Researchers find that a “high dose” of strawberries can help beat esophageal cancer.
Eating More Fruit May Protect You From Cancer
Fruits and vegetables have been gaining increasing attention among cancer researchers for their cancer-preventative  and cancer-fighting abilities  (Donaldson, 2004; Ornish, 2005). Numerous studies have now honed in on berries, in particular, for their especially high level of antioxidants and phytonutrients that have been shown to prevent cancer formation, interfere with cancer cell replication, and in some cases help reverse the progression of and heal cancer.
Studies Suggest Strawberries Can Help Fight Cancer
In the last couple decades there has been a growing body of research suggesting that strawberries can be effective at both preventing the development of cancer and halting its progression. Before any study examined the anti-cancer effect of strawberries on human subjects, there was first a body of evidence that showed strawberries could help beat cancer both outside the body and in animal subjects. Here are a few studies that helped paved the path for strawberry research in human cancer patients:
Berries Prevent and Slow Cancer Growth in Rats
A 2006 study mixed freeze-dried strawberry, black raspberry, and blackberry powders into the diets of rats before, during, and after treatment with an esophageal carcinogen. After 25 weeks, all three berries were found to inhibit the number of esophageal tumors. Rats who were fed the berry powders actually metabolized less of the carcinogen, leading to reduced DNA damage and less presence of tumors. The black raspberry and strawberry powders were all tested separately on rats who were treated with the carcinogen but had not been fed berries prior to or during this period. The berry powder diet inhibited tumor growth by 31-64% demonstrating that the berries helped to inhibit both tumor formation and tumor progression in rats (Stoner, 2006).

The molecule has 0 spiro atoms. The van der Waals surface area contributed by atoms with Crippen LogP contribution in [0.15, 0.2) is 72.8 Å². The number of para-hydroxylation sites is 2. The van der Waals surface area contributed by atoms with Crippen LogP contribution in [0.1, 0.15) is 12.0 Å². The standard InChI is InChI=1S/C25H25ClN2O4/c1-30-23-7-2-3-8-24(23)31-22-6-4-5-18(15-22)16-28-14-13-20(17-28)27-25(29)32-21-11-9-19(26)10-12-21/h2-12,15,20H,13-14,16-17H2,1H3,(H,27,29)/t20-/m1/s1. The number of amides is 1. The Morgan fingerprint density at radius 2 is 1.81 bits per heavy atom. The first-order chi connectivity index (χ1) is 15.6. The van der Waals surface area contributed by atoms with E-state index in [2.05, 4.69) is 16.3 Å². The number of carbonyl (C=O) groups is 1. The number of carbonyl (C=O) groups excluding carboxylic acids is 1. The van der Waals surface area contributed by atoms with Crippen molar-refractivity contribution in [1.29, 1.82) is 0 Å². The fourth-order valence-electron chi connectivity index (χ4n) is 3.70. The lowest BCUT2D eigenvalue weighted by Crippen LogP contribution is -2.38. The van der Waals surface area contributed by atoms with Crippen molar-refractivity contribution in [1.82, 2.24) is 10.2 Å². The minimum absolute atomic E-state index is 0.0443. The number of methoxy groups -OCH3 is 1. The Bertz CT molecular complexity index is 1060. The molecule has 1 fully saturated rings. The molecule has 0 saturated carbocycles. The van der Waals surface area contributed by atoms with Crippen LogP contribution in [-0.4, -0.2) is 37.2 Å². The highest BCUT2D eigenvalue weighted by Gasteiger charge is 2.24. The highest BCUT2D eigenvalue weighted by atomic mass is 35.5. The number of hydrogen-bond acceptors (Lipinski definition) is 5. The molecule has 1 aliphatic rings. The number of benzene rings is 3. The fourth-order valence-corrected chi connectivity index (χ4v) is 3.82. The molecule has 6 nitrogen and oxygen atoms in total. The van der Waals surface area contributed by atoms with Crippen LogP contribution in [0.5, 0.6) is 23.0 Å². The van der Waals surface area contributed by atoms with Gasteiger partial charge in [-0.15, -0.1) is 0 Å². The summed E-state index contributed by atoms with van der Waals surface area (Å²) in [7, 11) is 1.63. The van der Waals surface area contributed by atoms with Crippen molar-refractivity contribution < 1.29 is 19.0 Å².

Strawberries Cause Cancer Cell Death Ex Vivo and Inhibit Tumor Growth in Mice: Another study examined the anticancer activity of strawberry fruit extract on leukemia and breast cancer cells lines ex vivo (outside of the body) and the cancer therapeutic potential of strawberries in mice. The study found the strawberry extract was toxic in both lines of cancer cells and that the effect increased with both concentration and time. When the strawberry extract was given to mice with breast cancer, it effectively blocked cancer growth in a time-dependent manner and helped extend the lifespan of the mouse subjects (Somasagara, 2012).
Eating Strawberries Protects Hamsters from Oral Cancer: In another animal study researchers tested the cancer-fighting ability of berries by painting a carcinogen inside the cheek pouches of hamsters three times a week for six weeks. Some Hamsters were fed a strawberry-enriched diet prior to, during, and after the carcinogen treatment while others only received berries afterwards. After twelve weeks researchers evaluated the total number of precancerous lesions and oral tumors in the hamsters. They found a significant difference between hamsters who ate strawberries and those who did not. Molecular analysis revealed those who ate the strawberries had modified genes related to tumor development. The researchers concluded that strawberries can inhibit oral tumor formation in hamsters (and possibly in other animals and humans too)(Casto, 2013).
Strawberry Extract Beats Invasive Breast Cancer in Mice: A study using mice infected with a highly invasive form of breast cancer fed the mice a polyphenol-rich strawberry extract (PRSE) and found that cancer cell growth was inhibited in mice who were fed strawberry extract. The number of viable cancer cells decreased as the dose of strawberry extract increased in a dose-dependent relationship (Amatori, 2016).
Can Strawberries Help Beat Esophageal Cancer?
Esophageal cancer, the cancer affecting the tube that connects your mouth and stomach, is bad news for anyone. Once diagnosed, only 13% of people will survive for at least five more years and most will die in the first year (Greger, 2013). This particular cancer takes a predictable developmental path from a normal esophagus, to precancerous lesions, to localized cancer growth, to the spread of the cancer cells, to eventual death. Because esophageal cancer proceeds in an observable step-wise fashion, it is an ideal testing ground for the potential of berries to reverse cancer progression.